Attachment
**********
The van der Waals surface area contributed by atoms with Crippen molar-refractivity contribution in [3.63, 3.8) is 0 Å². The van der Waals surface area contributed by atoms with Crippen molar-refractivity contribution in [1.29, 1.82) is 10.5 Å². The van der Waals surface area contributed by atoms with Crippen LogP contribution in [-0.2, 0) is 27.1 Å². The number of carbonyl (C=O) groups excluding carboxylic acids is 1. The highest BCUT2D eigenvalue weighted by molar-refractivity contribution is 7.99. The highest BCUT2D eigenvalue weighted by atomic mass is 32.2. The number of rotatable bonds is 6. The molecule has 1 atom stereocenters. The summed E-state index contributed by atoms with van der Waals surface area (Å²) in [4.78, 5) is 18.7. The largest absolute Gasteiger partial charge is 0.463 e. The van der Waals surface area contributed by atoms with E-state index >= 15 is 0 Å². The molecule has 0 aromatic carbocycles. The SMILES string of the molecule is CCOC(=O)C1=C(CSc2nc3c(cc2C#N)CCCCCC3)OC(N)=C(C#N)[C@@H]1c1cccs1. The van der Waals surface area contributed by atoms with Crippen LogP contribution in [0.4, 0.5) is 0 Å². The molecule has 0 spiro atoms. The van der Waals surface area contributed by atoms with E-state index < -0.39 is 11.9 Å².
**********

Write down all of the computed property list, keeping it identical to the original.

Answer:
The van der Waals surface area contributed by atoms with Crippen molar-refractivity contribution in [3.63, 3.8) is 0 Å². The van der Waals surface area contributed by atoms with Crippen molar-refractivity contribution in [1.29, 1.82) is 10.5 Å². The van der Waals surface area contributed by atoms with Crippen LogP contribution in [-0.2, 0) is 27.1 Å². The number of carbonyl (C=O) groups excluding carboxylic acids is 1. The highest BCUT2D eigenvalue weighted by molar-refractivity contribution is 7.99. The highest BCUT2D eigenvalue weighted by atomic mass is 32.2. The number of rotatable bonds is 6. The molecule has 1 atom stereocenters. The summed E-state index contributed by atoms with van der Waals surface area (Å²) in [4.78, 5) is 18.7. The largest absolute Gasteiger partial charge is 0.463 e. The van der Waals surface area contributed by atoms with E-state index >= 15 is 0 Å². The molecule has 0 aromatic carbocycles. The SMILES string of the molecule is CCOC(=O)C1=C(CSc2nc3c(cc2C#N)CCCCCC3)OC(N)=C(C#N)[C@@H]1c1cccs1. The van der Waals surface area contributed by atoms with Crippen LogP contribution in [0.4, 0.5) is 0 Å². The molecule has 0 spiro atoms. The van der Waals surface area contributed by atoms with E-state index < -0.39 is 11.9 Å².